Calloway v. Union Pacific R. Co., 929 F. Supp. 1280 (E.D. Mo. 1996)

US District Court for the Eastern District of Missouri - 929 F. Supp. 1280 (E.D. Mo. 1996)
July 1, 1996

929 F. Supp. 1280 (1996)

Waymon CALLOWAY, Plaintiff,
v.
UNION PACIFIC RAILROAD COMPANY, Defendant.

No. 4:95-CV-1888.

United States District Court, E.D. Missouri.

July 1, 1996.

John P. Kujawski, Kujawski & Faerber, Belleville, IL, for Plaintiff.

Thomas E. Jones, Walker and Williams, John P. Lord, III, Union Pacific Railroad Co., St. Louis, MO, for Defendant.

 
MEMORANDUM AND ORDER

SHAW, District Judge.

This matter is before the Court on plaintiff's Motion to Remand and defendant's Motion *1281 to Vacate the Order of the Circuit Court of the City of St. Louis, Missouri.

 
I. Background.

Plaintiff is employed by defendant as an electrician at its locomotive repair shop in North Little Rock, Arkansas. On July 29, 1993 plaintiff was injured when a locomotive engine collided with the engine he was repairing. As a result, plaintiff alleges he sustained severe and permanent injuries. Plaintiff has never returned to work. Plaintiff contends that his injuries are the direct result of defendant's negligence.

On September 17, 1993 defendant requested information from plaintiff regarding his physical condition and when he planned to return to work. On October 7, 1993 plaintiff's physician reported to defendant that plaintiff was under his care and could not return to work at that time.

Plaintiff commenced the instant lawsuit in the Circuit Court of the City of St. Louis, Missouri on January 3, 1994, alleging violations under the Federal Employer's Liability Act (the "FELA"), 45 U.S.C. §§ 51 et seq. Following the filing of the lawsuit plaintiff's physician again informed defendant that plaintiff was unable to return to work at that time. Defendant then requested additional information from plaintiff about his physical condition and when he could be expected to return to work. Specifically, defendant requested that plaintiff appear for a functional capacity assessment examination (the "examination") pursuant to defendant's Collective Bargaining Agreement with plaintiff's union. Additionally, defendant informed plaintiff that his failure to complete the examination to the best of his ability could result in a formal investigation resulting in discipline or discharge.

On September 12, 1994 plaintiff participated in the examination. The validity of the examination results were questionable, however, because the examiner found that plaintiff "demonstrated excessive inconsistency of effort." As a result, on March 20, 1995 defendant again requested that plaintiff participate in an examination pursuant to defendant's rights under the Collective Bargaining Agreement. On May 2, 1995 plaintiff under-went a second examination. The physician who conducted the examination found plaintiff could return to work provided that certain accommodations were made. Defendant ordered plaintiff to return to work on May 23, 1995. On May 24, 1995 plaintiff informed defendant he would not be returning to work as ordered. On June 26, 1995 defendant notified plaintiff that it would conduct a formal investigation (the "investigation") into his refusal to return to work.

On August 7, 1995 plaintiff filed a Verified Motion for Protective Order in this action, which was still pending in the Circuit Court of the City of St. Louis. Plaintiff filed the motion for protective order on the grounds that defendant's investigation and requests for medical examinations constituted improper and unofficial discovery methods. On September 6, 1995, the state circuit court judge granted plaintiff's Verified Motion for Protective Order, which prohibited defendant from (i) conducting the investigation; (ii) ordering plaintiff to participate in any medical examinations outside the provisions of the Missouri Rules of Civil Procedure; and (iii) discharging or disciplining plaintiff for his failure to appear for work, participate in medical exams, or participate in the investigation.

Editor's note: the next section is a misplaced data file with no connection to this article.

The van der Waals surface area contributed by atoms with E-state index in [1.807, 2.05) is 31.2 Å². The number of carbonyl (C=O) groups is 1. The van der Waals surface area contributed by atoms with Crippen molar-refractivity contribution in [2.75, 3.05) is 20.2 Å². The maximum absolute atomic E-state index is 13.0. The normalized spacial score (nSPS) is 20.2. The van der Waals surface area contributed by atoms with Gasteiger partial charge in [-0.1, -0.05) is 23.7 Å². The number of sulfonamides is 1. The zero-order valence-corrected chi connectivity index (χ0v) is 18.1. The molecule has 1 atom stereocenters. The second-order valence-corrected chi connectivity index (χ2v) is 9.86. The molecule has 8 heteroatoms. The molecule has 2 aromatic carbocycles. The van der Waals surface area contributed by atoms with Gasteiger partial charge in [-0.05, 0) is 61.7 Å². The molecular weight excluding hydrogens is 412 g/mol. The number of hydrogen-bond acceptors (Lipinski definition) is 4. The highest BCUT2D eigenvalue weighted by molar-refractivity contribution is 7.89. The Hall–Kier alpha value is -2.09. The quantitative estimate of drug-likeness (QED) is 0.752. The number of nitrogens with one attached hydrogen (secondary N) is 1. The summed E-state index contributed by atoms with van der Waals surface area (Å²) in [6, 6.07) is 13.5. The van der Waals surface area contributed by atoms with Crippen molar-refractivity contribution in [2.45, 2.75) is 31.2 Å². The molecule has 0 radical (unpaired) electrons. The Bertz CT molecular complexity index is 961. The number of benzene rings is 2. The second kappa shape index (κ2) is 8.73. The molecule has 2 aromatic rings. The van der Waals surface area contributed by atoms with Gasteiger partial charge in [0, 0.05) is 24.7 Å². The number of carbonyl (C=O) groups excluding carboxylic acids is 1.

On October 5, 1995 defendant removed the case to this Court pursuant to 28 U.S.C. § 1441. Defendant contends that this case became removable on September 6, 1995, when the circuit judge presiding over plaintiff's FELA claim granted plaintiff's Verified Motion for Protective Order in violation of the Railway Labor Act (the "RLA"), 45 U.S.C. §§ 151 et seq. Defendant asserts that the circuit judge's issuance of the protective order prohibited defendant from exercising its rights under the Collective Bargaining Agreement. Defendant contends the protective order violated its federally-protected right to have this "minor" labor dispute resolved in accordance with the procedures provided under the RLA. Thus, defendant asserts this Court has federal question jurisdiction. 28 U.S.C. § 1331. In addition, defendant contends this Court should vacate the protective order of the circuit court as the issues addressed in the protective order *1282 are governed by the RLA. The Court disagrees.

 
II. Discussion.

"For better or worse, under the present statutory scheme as it has existed since 1887, a defendant may not remove a case to federal court unless the plaintiff's complaint establishes that the case `arises under' federal law." Franchise Tax Board v. Construction Laborers Vacation Trust, 463 U.S. 1, 10, 103 S. Ct. 2841, 2847, 77 L. Ed. 2d 420 (1982). In order to be removable, the case must be one that originally could have been filed in federal court.[1]Caterpillar Inc. v. Williams, 482 U.S. 386, 392, 107 S. Ct. 2425, 2429-30, 96 L. Ed. 2d 318 (1987). "Absent diversity of citizenship, federal-question jurisdiction is required. The presence or absence of federal-question jurisdiction is governed by the `well-pleaded complaint rule,' which provides that federal jurisdiction exists only when a federal question is presented on the face of the plaintiff's properly pleaded complaint." Id. "[A] defendant cannot, merely by injecting a federal question into an action that asserts what is plainly a [non-removable] claim, transform the action into one arising under federal law, thereby selecting the forum in which the claim shall be litigated." Id. (federal labor law did not pre-empt state law claim where defendant raised defense requiring court to interpret or apply collective bargaining agreement); Evans v. Missouri Pacific R. Co., 795 F.2d 57, 58 (8th Cir. 1986) cert. denied, 481 U.S. 1013, 107 S. Ct. 1886, 95 L. Ed. 2d 494 (1987) (federal preemption defense, that state law claim was "minor dispute" under RLA, was not ground for removal); Duffel v. Union Pacific Railroad Co., ___ F.Supp. ___ [1995 WL 874186] (E.D.Mo.1995) (Court rejected argument that a protective order created a removable claim under the RLA).